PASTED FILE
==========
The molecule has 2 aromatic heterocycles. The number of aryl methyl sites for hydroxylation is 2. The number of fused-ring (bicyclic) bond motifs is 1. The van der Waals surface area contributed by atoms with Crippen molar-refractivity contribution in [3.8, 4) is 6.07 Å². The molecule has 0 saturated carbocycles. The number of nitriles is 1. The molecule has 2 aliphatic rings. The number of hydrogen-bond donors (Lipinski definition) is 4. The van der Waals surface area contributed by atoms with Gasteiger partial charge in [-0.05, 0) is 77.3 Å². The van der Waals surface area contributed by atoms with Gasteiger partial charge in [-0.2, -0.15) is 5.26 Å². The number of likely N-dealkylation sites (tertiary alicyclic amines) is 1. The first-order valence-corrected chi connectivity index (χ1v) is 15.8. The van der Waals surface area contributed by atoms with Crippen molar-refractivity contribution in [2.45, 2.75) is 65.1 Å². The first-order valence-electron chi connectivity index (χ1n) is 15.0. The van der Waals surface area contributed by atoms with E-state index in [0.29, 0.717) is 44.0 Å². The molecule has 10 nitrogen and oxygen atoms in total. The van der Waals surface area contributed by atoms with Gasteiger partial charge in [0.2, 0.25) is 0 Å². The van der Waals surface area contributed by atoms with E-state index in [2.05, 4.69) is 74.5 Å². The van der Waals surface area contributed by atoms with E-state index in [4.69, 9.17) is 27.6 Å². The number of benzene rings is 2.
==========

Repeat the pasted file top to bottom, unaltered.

The molecule has 2 aromatic heterocycles. The number of aryl methyl sites for hydroxylation is 2. The number of fused-ring (bicyclic) bond motifs is 1. The van der Waals surface area contributed by atoms with Crippen molar-refractivity contribution in [3.8, 4) is 6.07 Å². The molecule has 0 saturated carbocycles. The number of nitriles is 1. The molecule has 2 aliphatic rings. The number of hydrogen-bond donors (Lipinski definition) is 4. The van der Waals surface area contributed by atoms with Gasteiger partial charge in [-0.05, 0) is 77.3 Å². The van der Waals surface area contributed by atoms with Gasteiger partial charge in [-0.2, -0.15) is 5.26 Å². The number of likely N-dealkylation sites (tertiary alicyclic amines) is 1. The first-order valence-corrected chi connectivity index (χ1v) is 15.8. The van der Waals surface area contributed by atoms with Crippen molar-refractivity contribution in [2.45, 2.75) is 65.1 Å². The first-order valence-electron chi connectivity index (χ1n) is 15.0. The van der Waals surface area contributed by atoms with E-state index in [0.29, 0.717) is 44.0 Å². The molecule has 10 nitrogen and oxygen atoms in total. The van der Waals surface area contributed by atoms with Gasteiger partial charge in [0.2, 0.25) is 0 Å². The van der Waals surface area contributed by atoms with E-state index in [2.05, 4.69) is 74.5 Å². The van der Waals surface area contributed by atoms with E-state index in [4.69, 9.17) is 27.6 Å². The number of benzene rings is 2.